Not too long ago, my husband and I caught a portion of the Lonesome Dove miniseries on TV. We’d seen it before, years ago when it first aired, and loved it. This time, however, after watching for a few minutes, observing the deaths of some of the characters, we wondered exactly why we liked it so much in the first place. I mean, really, it is not exactly feel-good, happily-ever-after programming.
Well, Nina Vida’s novel The Texicans reminds me of Lonesome Dove in its honest, sometimes bleak portrayal of life in Texas in the mid 1800’s. No romantic rose colored glasses are employed in the telling of Joseph Kimmel’s journey to Texas to settle his brother’s accounts after his death. Vida writes with honest realism, almost matter of factly relating Joseph’s experiences with Indians and Rangers and the odd mix of fellow sojourners he seems to collect along the way.
1843, San Antonio, the Republic of Texas. Mexican-born Aurelia Ruiz finds that she may have the power to heal—as well as to curse. She definitely has the power to attract men. Willie Barnett, a young Texas Ranger, becomes infatuated with her. Her father sells her to him but insists on a wedding. To the other Rangers such a marriage is anathema. When Barnett is killed by Native Americans, pregnant Aurelia finds shelter in a Comanche camp.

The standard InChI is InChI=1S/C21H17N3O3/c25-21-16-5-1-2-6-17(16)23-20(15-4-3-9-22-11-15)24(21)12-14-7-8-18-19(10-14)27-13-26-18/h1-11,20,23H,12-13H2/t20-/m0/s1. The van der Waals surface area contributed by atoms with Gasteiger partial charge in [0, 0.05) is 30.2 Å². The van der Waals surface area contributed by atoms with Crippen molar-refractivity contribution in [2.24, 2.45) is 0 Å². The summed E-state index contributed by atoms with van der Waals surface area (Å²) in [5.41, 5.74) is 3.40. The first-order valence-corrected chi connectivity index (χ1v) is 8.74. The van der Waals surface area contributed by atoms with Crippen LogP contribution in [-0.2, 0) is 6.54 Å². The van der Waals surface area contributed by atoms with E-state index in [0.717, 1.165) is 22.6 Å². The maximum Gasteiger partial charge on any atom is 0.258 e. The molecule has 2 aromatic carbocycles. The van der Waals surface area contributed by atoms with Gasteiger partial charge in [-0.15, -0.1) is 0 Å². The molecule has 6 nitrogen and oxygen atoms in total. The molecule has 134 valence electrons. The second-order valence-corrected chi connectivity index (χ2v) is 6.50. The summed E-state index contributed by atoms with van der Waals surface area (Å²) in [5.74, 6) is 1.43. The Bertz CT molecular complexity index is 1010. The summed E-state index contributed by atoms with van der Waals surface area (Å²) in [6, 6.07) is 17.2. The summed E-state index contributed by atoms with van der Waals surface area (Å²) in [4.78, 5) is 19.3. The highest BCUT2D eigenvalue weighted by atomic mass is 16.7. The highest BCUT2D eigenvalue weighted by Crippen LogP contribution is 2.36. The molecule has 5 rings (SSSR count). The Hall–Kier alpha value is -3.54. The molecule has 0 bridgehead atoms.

Joseph Kimmel, a teacher in Independence, Missouri and son of a Polish Jew, receives word of the death of his brother in San Antonio and sets off for Texas. On the way his horse is stolen by a runaway slave. Rescued by Henry Castro, who is importing immigrants to populate his planned city, Joseph agrees to marry an Alsatian girl to save her from the Comanches, and they go forth to start their own ranch.
Then Joseph meets and is enthralled by Aurelia. When the Texas Rangers hear of the Kimmel ranch, where runaway slaves and a Mexican woman live as equals with the owner and his wife, they lynch the men and kidnap the women and children. To his wife’s consternation, Joseph cannot forget Aurelia.
In The Texicans, life is hard and times are turbulent. Survival is no guarantee and violence is an ever present threat. Though Vida deals with life just as it was, do not think her writing is merely a recitation of the facts. It’s a bleak tale, no doubt about it, but not so overdone that the reader wants to look for the nearest bridge to jump off. Rather, Vida’s prose is haunting in its simplicity and the desperation and determination of her characters remain with the reader long after the last page is turned. Like Lonesome Dove, it is difficult to express exactly why I liked The Texicans but I did.
Note: this book is unlike ones that I usually read and recommend in that there is violence and sex both. However, neither are salacious nor gratuitous. Vida deals with both in the kind of matter-of-fact tone that reflects the despair and danger of life in Texas’ early years.
Wife and mother, Bible teacher and blogger, Lisa loves Jesus, coffee, dark chocolate and, of course, books. Read more of her reflections at Lisa writes….
This looks interested (and thanks for sharing your “rating” of the book). I’ve been in the mood for reading a western and will keep my eye out for this one. 🙂
Nina Vida says
Thank you so much for the careful reading and lovely review!
gwendolyn b. says
I’m reading this now and really enjoying it. Glad to know you liked it too!